“Absolute WORST Instruction Manual…IN ALL GALAXIES!” — (Marketing Incite #519 Included)

16 July Thurs 2020, 9:12 am — Thomas Lekhanya

Can you imagine someone jumping out of bed to go write manuals?


Neither can I.

Surely that’s why some (I imagine self-hating) guy almost had me tearing my dreads out as I walked up and down trying to something figure out in the manual I was reading.

It did, however, reveal an advertising incite I later saw in an ad written by an advertising legend.

Find out how…

***THE HEAT***

“This is for you,” said my mother.

Prior to the South African level 5 lockdown I moved back to my mom’s to get back on my feet (not because I’m now a loser, oh SHIT am? AM I??? NOOOO!!). I didn’t financially prepare for emergencies (i.e. having six to twelve months of savings) and thus corona humbled me.

“You got another heater?” I responded shaking my head as I picked it up, “and for how much did you get it for?” added the recently-acquired indigenct part of myself.

“Uhhh, four hundred and something,” she reflected.

Since we already had two electrical heaters and one gas on the indigence calculated the opportunity cost of the purchase.

“Yeah I think you wasted your money,” I concluded.

She said my smaller, old heater didn’t look like it worked properly (even though I use it daily with no hassles).

She reasoned that, “at least we’ll have a backup in case one of them breaks, you know,”

Fair point.

I mean…there’s only six weeks left of winter maaa!

(Was that a low key diss to his mother??? Yes it was. She’d laugh too, okay. She’s cool like that!)

Anyway, I wanted to test drive it.

I tore open the box and pulled it out. It was white, rectangular and had three transparent tubes which the picture shows are meant to turn red eventually.

Being a responsible adult I am (sometimes), I read the instruction manual because she’d casually mentioned it used water.

I quickly skimmed it looking for the word “water” to avoid having the dry corporatese hurt my brain…but didn’t find it.

Okay, second try. I read more slowly.

Still nothing.

I was getting twitchy.

Flipped it back to the front page and I tried a third time.




I threw the worthless paper in the box, picked up the heater and noticed near the hole on top writing saying, “DO NOT USE WITHOUT WATER.”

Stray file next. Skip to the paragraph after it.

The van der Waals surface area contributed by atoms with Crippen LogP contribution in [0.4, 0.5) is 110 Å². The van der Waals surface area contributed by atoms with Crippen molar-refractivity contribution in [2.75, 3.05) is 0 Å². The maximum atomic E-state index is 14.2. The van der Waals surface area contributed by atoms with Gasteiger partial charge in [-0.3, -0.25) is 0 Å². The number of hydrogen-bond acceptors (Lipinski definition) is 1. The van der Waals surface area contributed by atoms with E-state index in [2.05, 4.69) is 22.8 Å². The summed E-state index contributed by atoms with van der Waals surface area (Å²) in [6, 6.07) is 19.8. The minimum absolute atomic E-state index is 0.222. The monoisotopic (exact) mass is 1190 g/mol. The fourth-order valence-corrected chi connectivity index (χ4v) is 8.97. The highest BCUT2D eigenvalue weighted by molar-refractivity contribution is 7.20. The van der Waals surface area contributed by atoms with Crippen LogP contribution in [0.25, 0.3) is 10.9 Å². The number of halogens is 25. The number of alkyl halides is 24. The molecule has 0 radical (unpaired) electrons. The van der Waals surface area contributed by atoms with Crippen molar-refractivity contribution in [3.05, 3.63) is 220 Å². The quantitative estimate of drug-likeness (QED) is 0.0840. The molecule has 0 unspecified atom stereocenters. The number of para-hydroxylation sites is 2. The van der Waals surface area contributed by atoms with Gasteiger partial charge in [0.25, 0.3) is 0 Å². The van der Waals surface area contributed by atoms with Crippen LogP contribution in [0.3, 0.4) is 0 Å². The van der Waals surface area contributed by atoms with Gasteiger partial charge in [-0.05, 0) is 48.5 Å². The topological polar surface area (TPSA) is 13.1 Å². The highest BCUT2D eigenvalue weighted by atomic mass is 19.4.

Well thanks bruh, ‘preciate it…

Just uhh, how MUCH water exactly, huh

(And, I just realized now, where was that little jug thing…isn’t it meant to come with one for pouring???)

The heater had open spaces for what I assumed helped ventilation, so I was wary of pouring water inside…

For about ten seconds.

Fuck it.

I grabbed my glass water bottle while still holding the heater and poured.

Twenty seconds later the heater I get I jump up confused and surprised.

I later saw where the water was leaking from.

The heater turned out to have a limiter and a hole that, if surpassed, released a stream of water that made it look like someone hiding inside it was taking a piss.

Again…I ‘preciate it bruh.

Seeing that there were liquids in the machinery, I plugged it in, paused for a moment. And switched it on and it started gurgling from the water heating up.

Didn’t see THAT in the manual.

It at least worked.

With the room still luke warm twenty minutes later I came to the conclusion that the heater’s big size was inversely proportional to the heat it produced.


As you probably saw, the user manual lacked basic instructions and user clarity.

No mention of the where to pour water, how much, what to look for to avoid pouring too much…Nothing.

Clear communication is a conscious skill.

I’ve seen my people stumble with this.

But seeing it in others is easier than in yourself.

In a previous sales job, one of my colleagues was meticulous about removing as much ambiguity as possible when communicating.

On many occasions I told him something I assumed was clear but turned out not to be after he had to ask for more details. He helped reveal blind spots I had.

I guess you can see where I’m leading with this in terms of advertising.

The importance of ensuring the person you’re trying to persuade truly understands what you’re your message and what actions to take.

That’s what I saw the late legendary ad master Gary Halbert do in an ad I studied last night (after my heater ordeal).

Towards the end of the ad, he very detailed EXACTLY what actions the reader must take in the clearest and most straight forward way imaginable.

He even repeats himself.

Anyway, that’s the incite that stuck in my mind.

Can you think back of your own instances of low clarity in an ad?

-Thomas Lekhanya

Edit: Changed the typo in the first sentence.

Copywriter | Internet Advertiser | JHB, South Africa